Programs & Events Dashboard

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Programs & Events Dashboard

Manage and track Wikimedia programs from one place with ease.






The Programs & Events Dashboard is a tool which assists the management of wiki programs and events.

Suppose that there is a wiki program, for example a wiki editing drive to improve a certain sort of content, or a wiki event, for example a wiki editing meetup at a local community center. In either of those cases, the dashboard provides the following:

  • A registration button for participants to note that they are joining the program
  • Tracking functions for organizers to measure and report the outcome of a program

The Dashboard is also the home of Wikimedia Foundation training modules, such as those on dealing with online harassment and keeping events safe. Learn more about these modules.

Who should use the tool?[edit]

Find the tool at https://outreachdashboard.wmflabs.org/.

There are three main classes of users of the tool - program organizers, program participants, and observers. Organizers may set up an event page and invite anyone with a Wikimedia account to register as a participant in the program described. Organizers invite program participants to register as part of the event. After registering, participants may have no need to ever return to the event page. Many organizers will only return to the event page one time to collect an outcome report after the end of the program. Observers are users who view outcomes for programs in which they are not participants.

For organizers[edit]

Organizers set up an event page with the tool. The tool prompts organizers to share a range of information about a program. Participants may later see this.

Organizers also have special userrights to do things such as to manually add or remove users from a program, open or close event page registration, and to generate outcome reports.

Organizers could be:

  • Educators that are including the use of Wikipedia as an educational tool in their syllabus, and want to monitor the progress their students are making in editing contents,
  • GLAM events organizers, wanting to monitor content uploads and editing,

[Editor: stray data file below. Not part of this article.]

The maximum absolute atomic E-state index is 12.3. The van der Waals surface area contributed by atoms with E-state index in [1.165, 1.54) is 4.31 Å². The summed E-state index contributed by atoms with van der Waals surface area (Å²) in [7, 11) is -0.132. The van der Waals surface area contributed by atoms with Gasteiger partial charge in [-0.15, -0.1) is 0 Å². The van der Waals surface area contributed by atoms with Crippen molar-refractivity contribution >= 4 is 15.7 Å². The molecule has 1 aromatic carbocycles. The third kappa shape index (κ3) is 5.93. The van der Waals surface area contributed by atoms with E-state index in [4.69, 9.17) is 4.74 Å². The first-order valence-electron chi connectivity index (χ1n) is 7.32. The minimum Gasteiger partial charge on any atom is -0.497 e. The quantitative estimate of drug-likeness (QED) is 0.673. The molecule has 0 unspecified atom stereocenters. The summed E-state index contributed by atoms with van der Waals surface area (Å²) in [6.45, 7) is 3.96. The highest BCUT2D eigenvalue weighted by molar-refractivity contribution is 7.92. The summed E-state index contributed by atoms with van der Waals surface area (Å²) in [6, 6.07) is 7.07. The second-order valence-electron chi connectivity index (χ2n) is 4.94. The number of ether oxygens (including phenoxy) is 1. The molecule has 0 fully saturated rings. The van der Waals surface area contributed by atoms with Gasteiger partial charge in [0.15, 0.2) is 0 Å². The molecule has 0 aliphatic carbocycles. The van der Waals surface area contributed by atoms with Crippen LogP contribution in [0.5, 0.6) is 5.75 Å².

• Affiliates staff that are running an event such as an edit-a-thon, or
  • People that want to use the Dashboard to monitor progress regarding the edition of contents with a group of participants.

(There probably are more user-cases, please add them.)

For participants[edit]

Participants may register themselves as a being part of a program. Many participants will not do more than that, although participants whom the organizer encourages may use the event page as a base for collaborating with colleagues in their program.

How to sign-up to an existing program is explained in this page.

Observers[edit]

Organizers, participants, and uninvolved-third parties may visit the dashboard to view outcome reports.

Currently there is no feature to set any report as private.

Guide[edit]

Step by step instructions[edit]

For step by step instructions on how to use the dashboard, see Programs & Events Dashboard/Using the Dashboard

Frequently asked questions[edit]

Please see Programs & Events Dashboard/FAQ

Glossary of terms[edit]

It is helpful to use a common language to discuss programs and events. Anyone managing Wikimedia projects may find it useful to learn these technical concepts:

  • The dashboard is the name for this tool.
  • Program is the term for any wiki project which would be tracked with the dashboard.
  • Event page is the landing page in the dashboard where participants register for events. In this dashboard, sometimes the event page is called by the more general term "program page" because not all programs include an in-person event. Applications like Facebook and meetup.com use the term "event page", and this tool creates the wiki-equivalent.
  • The organizer is the person who sets up an instance of an event page. This person has technical rights to control the event page they create.
  • The facilitator is any collaborator of the organizer who also has some technical rights to control the event page. The organizer "owns" the event page, while facilitators do not.
  • The participants register on the event page to note their participation in a program.
  • A campaign is a set of individual programs which are grouped together. Each program in the dashboard is managed by an organizer, and a campaign includes a set of programs.